Oct 8, 2008
Historic Drum Set #1: Hal Blaine's Monster Kit
Rock and Roll Hall Of Fame drummer Hal Blaine played on more Top 10 hits than any other musician. In fact, he played on 40 #1 singles, 150 Top Ten singles and 8 Grammy Records of the Year. If you don't know his name, you certainly know his drumming. As a pivotal member of the loose group of crack session musicians known as "The Wrecking Crew", Hal played the iconic beats on such diverse hits as "Be My Baby" by The Ronettes, "Good Vibrations" by The Beach Boys, "Strangers In The Night" by Frank Sinatra, Elvis Presley's "Return To Sender", and literally thousands of other songs from the 60's and 70's. The Monster Kit was developed by Hal along with his drum tech Rick Faucher and builder Howie Oliver. The basis for the kit was a Ludwig Super Classic Blue Sparkle set without the rack tom.The single-headed toms were made of spun fiberglass and Ludwig hardware was attached. Faucher and Howie Oliver created the mounting system in two pieces so it could easily roll into place in the studio. The kit grew out of Hal's signature tom fills - producers began to request the sweeping sounds that only eight toms could produce. Hal was so busy in his heyday that he needed two of these kits so he could leapfrog them between sessions!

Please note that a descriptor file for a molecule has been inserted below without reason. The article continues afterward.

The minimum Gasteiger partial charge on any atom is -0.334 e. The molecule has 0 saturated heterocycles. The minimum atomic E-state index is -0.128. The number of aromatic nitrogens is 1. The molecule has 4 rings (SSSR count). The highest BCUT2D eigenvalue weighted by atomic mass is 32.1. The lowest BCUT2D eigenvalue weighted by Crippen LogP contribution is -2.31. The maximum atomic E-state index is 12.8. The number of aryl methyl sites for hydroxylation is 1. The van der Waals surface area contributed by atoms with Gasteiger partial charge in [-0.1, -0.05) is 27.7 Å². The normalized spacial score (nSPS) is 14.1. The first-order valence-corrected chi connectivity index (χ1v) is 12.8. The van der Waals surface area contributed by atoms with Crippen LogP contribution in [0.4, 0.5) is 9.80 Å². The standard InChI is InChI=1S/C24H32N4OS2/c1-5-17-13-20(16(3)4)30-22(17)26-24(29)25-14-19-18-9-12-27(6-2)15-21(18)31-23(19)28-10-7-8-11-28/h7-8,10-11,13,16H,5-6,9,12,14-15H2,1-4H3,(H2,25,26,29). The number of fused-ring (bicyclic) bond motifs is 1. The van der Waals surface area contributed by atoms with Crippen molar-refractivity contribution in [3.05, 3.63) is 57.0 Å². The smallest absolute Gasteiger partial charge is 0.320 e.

I've known Hal for years and interviewed him about the Monster kit for my 1995 book "Star Sets : Drum Kits Of The Great Drummers" (shameless self-promotion!). He talks about using timbales for tom-toms to get a nice pitch bend decay on fills. "I was getting such great sounds with [the timbales], I started thinking 'Gee, if I had a whole mess of these I could do some really great fills.' Howie Oliver came up with the idea to use Klieg light stands for the mounting system. The idea was to augment a regular four piece Ludwig kit, where I could still reach every tom-tom with no problem."
Ludwig thought so much of the setup they stole Hal's idea and created the Octaplus set, which in turn was copied by other drums companies. The single-headed toms set the tone for the drum sounds of the 1970s and in the 80s, drum companies introduced the drum rack, again inspired by the Monster kit's innovative mounting system.
To learn more about Hal Blaine check out his wonderful autobiography "Hal Blaine and the Wrecking Crew: The Story of the World's Most Recorded Musician"